Please see our webpage specifically designed for our veterans. 

I have a Learning Disability but did not receive services through an Individualized Education Program (IEP) or 504.

An official signed copy or your IEP or 504, along with any neuropsychological testing or assessment that was conducted as part of the plan.

A comprehensive assessment battery and resulting diagnostic report should include:

  • Diagnostic Interview
  • Assessment of aptitude
  • Academic Achievement
  • Information processing
  • Diagnosis

I am a law school student.

By law, students with a disability do not have to self-disclose or register with the Office of Student Accessibility Services. If, on the other hand, a student is seeking academic accommodations or adjustments, he/she must contact our office to request services.
The Office of Student Accessibility Services determines reasonable and appropriate accommodations according to the Americans with Disabilities Act of 1990, as amended in 2008. The Office of Student Accessibility Services will review information from the following three sources:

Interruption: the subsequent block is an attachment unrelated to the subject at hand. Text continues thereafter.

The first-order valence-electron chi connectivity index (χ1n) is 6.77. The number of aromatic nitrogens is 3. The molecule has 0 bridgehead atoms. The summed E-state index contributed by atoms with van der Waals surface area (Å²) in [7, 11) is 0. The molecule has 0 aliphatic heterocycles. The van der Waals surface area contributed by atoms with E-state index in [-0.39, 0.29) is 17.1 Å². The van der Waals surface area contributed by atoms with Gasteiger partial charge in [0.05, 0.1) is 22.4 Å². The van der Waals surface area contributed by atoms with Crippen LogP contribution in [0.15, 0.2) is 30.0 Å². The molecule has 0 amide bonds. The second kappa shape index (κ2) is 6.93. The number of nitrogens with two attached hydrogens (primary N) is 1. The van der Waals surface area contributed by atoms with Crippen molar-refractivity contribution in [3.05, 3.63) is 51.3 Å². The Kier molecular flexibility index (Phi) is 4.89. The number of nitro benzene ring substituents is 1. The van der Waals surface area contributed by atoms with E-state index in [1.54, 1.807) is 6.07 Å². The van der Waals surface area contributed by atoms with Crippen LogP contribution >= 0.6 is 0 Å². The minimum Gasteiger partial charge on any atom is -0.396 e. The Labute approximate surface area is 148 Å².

• Documentation should be current (within five years), provide a clear diagnosis and impact on the student’s education and be written by an appropriate medical/psychological professional.
  • Observation of an apparent disability or effect. The Office of Student Accessibility Services will apply common sense in determining evidence of a physical or mental impairment which substantially limits one or more major life activity.
  • Self-report by the student of information which will provide insight for the Office of Student Accessibility Services in determining reasonable accommodations.
After the Office of Student Accessibility Services reviews the student’s documentation, completes observation, and listens to the student’s self-report, the Office of Student Accessibility Services and the student will have an interactive process to discuss reasonable an appropriate accommodation.